Network performance assessment is a critical task for system administrators. System admins are often required to master more than one Linux network monitor tools because every tools offer something unique to the system analysis. There are plenty of Linux network monitoring tools out there. Although each tool has different scope for usage, learning about most of them can be useful. It is essential as an system admin to find unauthorized usage of network resources.
Linux network monitor tools
This tool gives you graphical representation of your network speed. You can see your network’s up and down stream or RX and TX speed. Which essentially gives you speed at which data coming and going out of your Linux machine. Now to use the speedometer use the following command.
#speedometer -r eth0 -t eth0
-R option is for your receiving interface on which your internet is working
-T option is for your transmitting interface which is also same as receiving interface.
After issuing the above mentioned command, you can see the RX and TX speed in graphical manner which is pretty handy if you want a quick glance or snapshot of your network usage overtime.
On Debian or Debian based distros like , Ubuntu, Linux Mint, Kali etc.
sudo apt-get install speedometer
Installation on Arch or Arch based system like Manjaro, AntergOS, BlackArch etc.
#yay -Syy speedometer
For any other Linux distro, you can download the source from github and compile it locally.
Next is iftop on the list. It’s very popular among system admins. iftop is a free and open source program. One of the best Command-line Linux network monitoring tool that produces a frequently updated list of network connections. By default, the connections are listed by bandwidth usage, starting from “top” bandwidth consuming process. To use iftop use the following command with root privileges.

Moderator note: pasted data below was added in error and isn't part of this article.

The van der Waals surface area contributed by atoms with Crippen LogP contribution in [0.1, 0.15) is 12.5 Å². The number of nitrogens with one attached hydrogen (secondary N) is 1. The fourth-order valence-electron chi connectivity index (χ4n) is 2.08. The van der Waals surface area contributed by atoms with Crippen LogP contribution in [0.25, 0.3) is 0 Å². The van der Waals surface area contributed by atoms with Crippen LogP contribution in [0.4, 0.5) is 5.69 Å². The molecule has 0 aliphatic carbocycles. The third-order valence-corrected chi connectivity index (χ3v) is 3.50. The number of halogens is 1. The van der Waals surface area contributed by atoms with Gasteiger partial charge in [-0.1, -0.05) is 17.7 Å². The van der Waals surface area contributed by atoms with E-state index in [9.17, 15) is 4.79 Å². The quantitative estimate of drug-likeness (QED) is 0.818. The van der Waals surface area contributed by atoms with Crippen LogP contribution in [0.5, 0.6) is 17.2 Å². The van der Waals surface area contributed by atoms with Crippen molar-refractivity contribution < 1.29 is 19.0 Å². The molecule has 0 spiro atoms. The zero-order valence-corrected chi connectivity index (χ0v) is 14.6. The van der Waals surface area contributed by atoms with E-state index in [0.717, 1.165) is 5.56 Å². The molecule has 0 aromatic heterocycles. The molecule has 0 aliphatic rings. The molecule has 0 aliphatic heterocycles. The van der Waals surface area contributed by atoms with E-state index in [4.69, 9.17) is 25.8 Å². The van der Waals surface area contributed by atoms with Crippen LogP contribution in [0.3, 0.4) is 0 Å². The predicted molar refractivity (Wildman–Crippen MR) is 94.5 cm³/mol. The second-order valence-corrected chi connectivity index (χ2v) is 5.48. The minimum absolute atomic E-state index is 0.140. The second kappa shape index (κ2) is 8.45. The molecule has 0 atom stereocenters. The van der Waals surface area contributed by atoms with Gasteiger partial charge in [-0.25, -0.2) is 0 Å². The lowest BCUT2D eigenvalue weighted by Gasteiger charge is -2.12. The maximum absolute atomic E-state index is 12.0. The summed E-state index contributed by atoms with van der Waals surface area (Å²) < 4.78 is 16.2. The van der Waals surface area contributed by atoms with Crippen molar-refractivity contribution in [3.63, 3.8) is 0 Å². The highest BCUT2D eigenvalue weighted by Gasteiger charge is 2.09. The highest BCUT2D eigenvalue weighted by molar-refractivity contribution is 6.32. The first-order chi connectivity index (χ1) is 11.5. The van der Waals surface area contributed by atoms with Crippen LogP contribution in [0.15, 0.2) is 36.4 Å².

After issuing the commands, Terminal screen will give you a real time information about all the incoming and outgoing network traffic on your computer. First column shows the source address and second column shows the destination address. Three columns on the right hand side shows the data sent in past two seconds, 10 seconds and 40 seconds respectively. There are few more option available, pressing the H key takes you to the health menu which shows you all the options available.
SS – Socket Statistics
This Linux Network monitor tool is similar to netstat but a lot simpler and faster. Typing ss on CLI interface gives you a lot of information which is pretty hard to comprehend. So following options are recommend to use with SS for more easily understandable output. SS usally comes per-installed with most major distros.
Command used above gives you list of all listening sockets.
-t option gives you list of all the TCP connection which is currently established. Similarly, -u option gives you the list of UDP connection.
One more usefull option is dst.
#ss dst ipaddress
This will show you the information, how a particulate IP is connected to your network. Which is pretty handy if you are investigating a specific IP address.